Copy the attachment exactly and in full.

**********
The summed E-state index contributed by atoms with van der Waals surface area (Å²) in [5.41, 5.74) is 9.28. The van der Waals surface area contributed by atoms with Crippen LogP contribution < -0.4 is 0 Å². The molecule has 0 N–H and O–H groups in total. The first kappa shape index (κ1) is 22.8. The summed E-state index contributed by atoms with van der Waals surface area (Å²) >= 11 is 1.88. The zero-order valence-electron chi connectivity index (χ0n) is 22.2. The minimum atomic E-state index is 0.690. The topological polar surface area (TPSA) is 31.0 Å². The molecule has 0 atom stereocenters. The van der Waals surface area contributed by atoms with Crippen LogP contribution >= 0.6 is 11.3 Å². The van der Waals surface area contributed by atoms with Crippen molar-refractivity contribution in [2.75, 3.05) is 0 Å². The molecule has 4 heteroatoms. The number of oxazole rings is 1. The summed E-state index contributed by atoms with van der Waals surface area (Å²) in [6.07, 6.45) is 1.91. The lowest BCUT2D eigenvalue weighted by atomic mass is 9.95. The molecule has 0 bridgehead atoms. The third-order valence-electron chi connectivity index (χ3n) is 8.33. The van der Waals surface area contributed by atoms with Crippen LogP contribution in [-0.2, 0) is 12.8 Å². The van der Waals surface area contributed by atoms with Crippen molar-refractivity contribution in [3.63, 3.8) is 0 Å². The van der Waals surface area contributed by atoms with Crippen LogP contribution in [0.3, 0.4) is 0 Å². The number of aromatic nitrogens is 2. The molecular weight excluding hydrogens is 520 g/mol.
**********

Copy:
The summed E-state index contributed by atoms with van der Waals surface area (Å²) in [5.41, 5.74) is 9.28. The van der Waals surface area contributed by atoms with Crippen LogP contribution < -0.4 is 0 Å². The molecule has 0 N–H and O–H groups in total. The first kappa shape index (κ1) is 22.8. The summed E-state index contributed by atoms with van der Waals surface area (Å²) >= 11 is 1.88. The zero-order valence-electron chi connectivity index (χ0n) is 22.2. The minimum atomic E-state index is 0.690. The topological polar surface area (TPSA) is 31.0 Å². The molecule has 0 atom stereocenters. The van der Waals surface area contributed by atoms with Crippen LogP contribution >= 0.6 is 11.3 Å². The van der Waals surface area contributed by atoms with Crippen molar-refractivity contribution in [2.75, 3.05) is 0 Å². The molecule has 4 heteroatoms. The number of oxazole rings is 1. The summed E-state index contributed by atoms with van der Waals surface area (Å²) in [6.07, 6.45) is 1.91. The lowest BCUT2D eigenvalue weighted by atomic mass is 9.95. The molecule has 0 bridgehead atoms. The third-order valence-electron chi connectivity index (χ3n) is 8.33. The van der Waals surface area contributed by atoms with Crippen LogP contribution in [-0.2, 0) is 12.8 Å². The van der Waals surface area contributed by atoms with Crippen molar-refractivity contribution in [3.63, 3.8) is 0 Å². The van der Waals surface area contributed by atoms with Crippen LogP contribution in [0.3, 0.4) is 0 Å². The number of aromatic nitrogens is 2. The molecular weight excluding hydrogens is 520 g/mol.